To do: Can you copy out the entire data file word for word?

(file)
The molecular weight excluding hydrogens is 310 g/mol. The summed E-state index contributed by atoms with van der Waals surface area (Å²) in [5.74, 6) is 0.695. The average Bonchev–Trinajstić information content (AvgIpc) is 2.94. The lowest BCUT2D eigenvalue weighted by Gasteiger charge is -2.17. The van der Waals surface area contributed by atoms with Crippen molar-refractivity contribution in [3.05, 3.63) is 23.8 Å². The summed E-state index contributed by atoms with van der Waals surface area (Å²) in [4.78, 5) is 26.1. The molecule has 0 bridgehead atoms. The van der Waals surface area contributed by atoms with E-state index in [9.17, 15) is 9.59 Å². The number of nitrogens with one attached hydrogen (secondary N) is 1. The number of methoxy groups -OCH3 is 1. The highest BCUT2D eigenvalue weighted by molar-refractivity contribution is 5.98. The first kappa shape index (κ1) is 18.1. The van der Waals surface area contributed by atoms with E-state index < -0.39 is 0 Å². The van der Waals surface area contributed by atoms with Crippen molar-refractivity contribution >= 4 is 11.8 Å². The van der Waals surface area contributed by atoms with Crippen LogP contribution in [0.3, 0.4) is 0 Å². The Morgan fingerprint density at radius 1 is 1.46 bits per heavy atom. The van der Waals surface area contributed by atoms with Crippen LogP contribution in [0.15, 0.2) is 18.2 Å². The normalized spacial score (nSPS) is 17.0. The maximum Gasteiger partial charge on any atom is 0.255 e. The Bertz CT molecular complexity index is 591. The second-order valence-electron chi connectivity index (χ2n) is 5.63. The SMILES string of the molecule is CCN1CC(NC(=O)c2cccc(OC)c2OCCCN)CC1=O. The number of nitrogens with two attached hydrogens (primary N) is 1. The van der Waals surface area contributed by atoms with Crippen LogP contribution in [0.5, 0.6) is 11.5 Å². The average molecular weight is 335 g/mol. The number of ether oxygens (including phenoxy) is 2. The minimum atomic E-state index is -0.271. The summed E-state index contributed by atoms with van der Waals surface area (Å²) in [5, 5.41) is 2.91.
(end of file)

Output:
The molecular weight excluding hydrogens is 310 g/mol. The summed E-state index contributed by atoms with van der Waals surface area (Å²) in [5.74, 6) is 0.695. The average Bonchev–Trinajstić information content (AvgIpc) is 2.94. The lowest BCUT2D eigenvalue weighted by Gasteiger charge is -2.17. The van der Waals surface area contributed by atoms with Crippen molar-refractivity contribution in [3.05, 3.63) is 23.8 Å². The summed E-state index contributed by atoms with van der Waals surface area (Å²) in [4.78, 5) is 26.1. The molecule has 0 bridgehead atoms. The van der Waals surface area contributed by atoms with E-state index in [9.17, 15) is 9.59 Å². The number of nitrogens with one attached hydrogen (secondary N) is 1. The number of methoxy groups -OCH3 is 1. The highest BCUT2D eigenvalue weighted by molar-refractivity contribution is 5.98. The first kappa shape index (κ1) is 18.1. The van der Waals surface area contributed by atoms with E-state index < -0.39 is 0 Å². The van der Waals surface area contributed by atoms with Crippen molar-refractivity contribution >= 4 is 11.8 Å². The van der Waals surface area contributed by atoms with Crippen LogP contribution in [0.3, 0.4) is 0 Å². The Morgan fingerprint density at radius 1 is 1.46 bits per heavy atom. The van der Waals surface area contributed by atoms with Crippen LogP contribution in [0.15, 0.2) is 18.2 Å². The normalized spacial score (nSPS) is 17.0. The maximum Gasteiger partial charge on any atom is 0.255 e. The Bertz CT molecular complexity index is 591. The second-order valence-electron chi connectivity index (χ2n) is 5.63. The SMILES string of the molecule is CCN1CC(NC(=O)c2cccc(OC)c2OCCCN)CC1=O. The number of nitrogens with two attached hydrogens (primary N) is 1. The van der Waals surface area contributed by atoms with Crippen LogP contribution in [0.5, 0.6) is 11.5 Å². The average molecular weight is 335 g/mol. The number of ether oxygens (including phenoxy) is 2. The minimum atomic E-state index is -0.271. The summed E-state index contributed by atoms with van der Waals surface area (Å²) in [5, 5.41) is 2.91.